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Reformed Fry Queen Susie Porter Has Recipe For Healthier Cooking

[Photo: Gabe Kramer/ideastream]

It’s only mid-afternoon at the Cedar Extension High Rise for seniors on East 30 th Street in Cleveland, but it smells like dinner time. 

Sixty-four-year-old Linda Brown and her 75-year-old neighbor, Queen Moss, are busy at the stove tending to a zesty marinara, while the meatballs they rolled bake on a sheet pan in the oven. In the dining room, at a counter with a view of the kitchen, a crowd of the seniors who live here gather for a real-life version of the Food Network. The show playing right now is called Recipe Re-Mix.

That’s the name of restaurateur Susie Porter’s new venture. The lady once dubbed “The Queen of the Deep Fryer” because her restaurant, “The Town Fryer,” was known for frying anything, is now teaching the residents of this Cuyahoga Metropolitan Housing Authority high rise how to make the foods they love healthier.

“One of the ladies here said pretty clearly, she said I was the first person that came here that didn't try to tell them what to do or what not to do,” said Porter. “I showed them how to do it and there's a big difference there that I allow them to eat their food. I'm just showing them how to help them make it in a healthier way.”

Today, that means turkey meatballs, a simple sauce with crushed tomatoes as the base and zoodles – zucchini and yellow squash cut thin with a spiralizer, in place of pasta noodles.

Resident Larry Carter, 64, loved the healthier approach.

“I usually use spaghetti, but she used zucchini,” Carter said. “And that was something different and I liked it. The meatballs was really good and the sauce was really good. I'm staying away from salt. So any other situation, before I started the class, I’d put some salt on there. But it didn't need no salt and it was, it was so good I went back for seconds.”

That’s not an uncommon reaction in the months that Porter has been teaching at Cedar Estates. All of the seniors in the group – they call themselves the Pioneer Healthy Eating Club – describes personal health conditions that can improve with healthy eating. Chief among them, hypertension and diabetes. According to the U.S. Centers for Disease Control, the prevalence of diabetes and hypertension, or high blood pressure, is much higher in older African Americans than the rest of the U.S. population.

“About three four years ago I had a foot infection,” Carter said. “And when I got the ambulance, the ambulance driver asked me did I know I was a diabetic. I didn't even know… so when I got to the hospital, they had to they cut off my big toe and half my foot.”

Eating healthy will help Carter avoid complications, and stay alive.

“I wasn’t eating healthy. I was eating what I want to eat, how I want to eat it. And I found out that wasn't good. Because one time my sugar blood was so high they had to take me back to the hospital and give me a shot plus a drip. But I'm doing a whole lot better now, because I'm doing what I supposed to do. Because I'm planning on being here a little longer.”

Delores Gray, president of the high rise’s local advisory council, was drawn to Recipe Re-Mix for a different health condition.

“I've been taking my blood pressure pill for years,” she said. “So I want to stabilize myself to eat differently but healthily to get rid of my pills. So it's a benefit for me this way to have this class.”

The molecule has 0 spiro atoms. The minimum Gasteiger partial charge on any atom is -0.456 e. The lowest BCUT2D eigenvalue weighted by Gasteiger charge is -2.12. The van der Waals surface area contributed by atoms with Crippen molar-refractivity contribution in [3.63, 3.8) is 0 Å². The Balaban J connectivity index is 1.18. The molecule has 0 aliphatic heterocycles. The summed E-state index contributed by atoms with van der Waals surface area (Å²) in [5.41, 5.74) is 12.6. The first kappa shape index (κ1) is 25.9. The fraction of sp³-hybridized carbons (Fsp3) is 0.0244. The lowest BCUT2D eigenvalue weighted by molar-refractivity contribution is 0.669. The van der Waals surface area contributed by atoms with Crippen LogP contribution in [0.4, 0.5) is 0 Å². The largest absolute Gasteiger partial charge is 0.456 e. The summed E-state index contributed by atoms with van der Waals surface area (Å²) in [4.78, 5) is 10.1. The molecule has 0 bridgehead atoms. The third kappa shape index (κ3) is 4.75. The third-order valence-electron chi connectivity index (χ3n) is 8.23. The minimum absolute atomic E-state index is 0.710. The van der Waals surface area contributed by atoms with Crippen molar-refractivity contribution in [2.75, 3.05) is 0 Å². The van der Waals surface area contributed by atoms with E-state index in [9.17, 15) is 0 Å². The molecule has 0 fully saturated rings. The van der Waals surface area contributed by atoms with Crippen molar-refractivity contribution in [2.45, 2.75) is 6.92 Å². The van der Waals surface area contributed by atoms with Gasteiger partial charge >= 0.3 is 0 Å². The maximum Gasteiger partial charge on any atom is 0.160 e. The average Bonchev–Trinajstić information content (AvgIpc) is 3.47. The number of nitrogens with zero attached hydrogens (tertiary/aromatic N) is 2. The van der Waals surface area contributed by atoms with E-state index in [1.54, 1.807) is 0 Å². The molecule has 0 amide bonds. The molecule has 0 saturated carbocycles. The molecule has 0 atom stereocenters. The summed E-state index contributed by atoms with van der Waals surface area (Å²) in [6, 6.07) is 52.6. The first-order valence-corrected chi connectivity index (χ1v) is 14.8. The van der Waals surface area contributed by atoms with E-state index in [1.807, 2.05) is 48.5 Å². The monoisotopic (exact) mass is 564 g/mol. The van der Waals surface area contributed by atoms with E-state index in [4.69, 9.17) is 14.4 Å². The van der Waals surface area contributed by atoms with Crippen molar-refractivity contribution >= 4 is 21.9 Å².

How did the woman once dubbed “The Queen of the Deep Fryer” come to be teaching people how to make healthy food? For Porter, it began with a midlife decision to pursue higher education as her restaurant business, most recently housed in the Agora building, was winding down. She took classes at Tri-C and then Cleveland State University, and then applied for scholarships at prestigious Cornell University in Ithaca, New York. She was accepted into Cornell’s School of Industrial and Labor Relations at age 54, and aid and awards made attendance possible. She returned to Cleveland after getting her degree.

“The main reason that I applied to the Industrial and Labor Relations School was because the social justice program,” Porter said. “To me it's all about helping the community. And so when I came back I didn't know what I was going to do. I just took my time and really kind of sorted of things out. I knew I wanted to do something that would help the marginalized community whether it was employment or, as it turns out, healthy eating.”

Beyond the in-person demonstrations with clubs like the Pioneers, Porter is developing a web site with recipes and instructions for healthy eating. She is collaborating with the nonprofit Digital C, which is wiring CMHA properties for Internet with its “Connect the Unconnected” project.

Porter has big plans for Recipe Re-Mix. She wants to make good ingredients more affordable so people will avoid heavily salted processed foods. She also envisions ready-to-cook meal kits with the right healthy ingredients or, one step further, heat-and-serve prepared meals for people who can’t cook or don’t have adequate kitchens.

And Porter, who is set to become the local president of the Cornell Club, is using her college connections. She befriended many of her professors because she was around their age. They’re helping her with such things as food safety, dehydrating healthy foods to preserve them and even grinding spent brewery grains into a barley flower that’s more healthy than whole flour. She has a lot of ideas and just as much passion, and she’s serving up her message one meal at a time.

Mike McIntyre is the executive editor of Ideastream Public Media.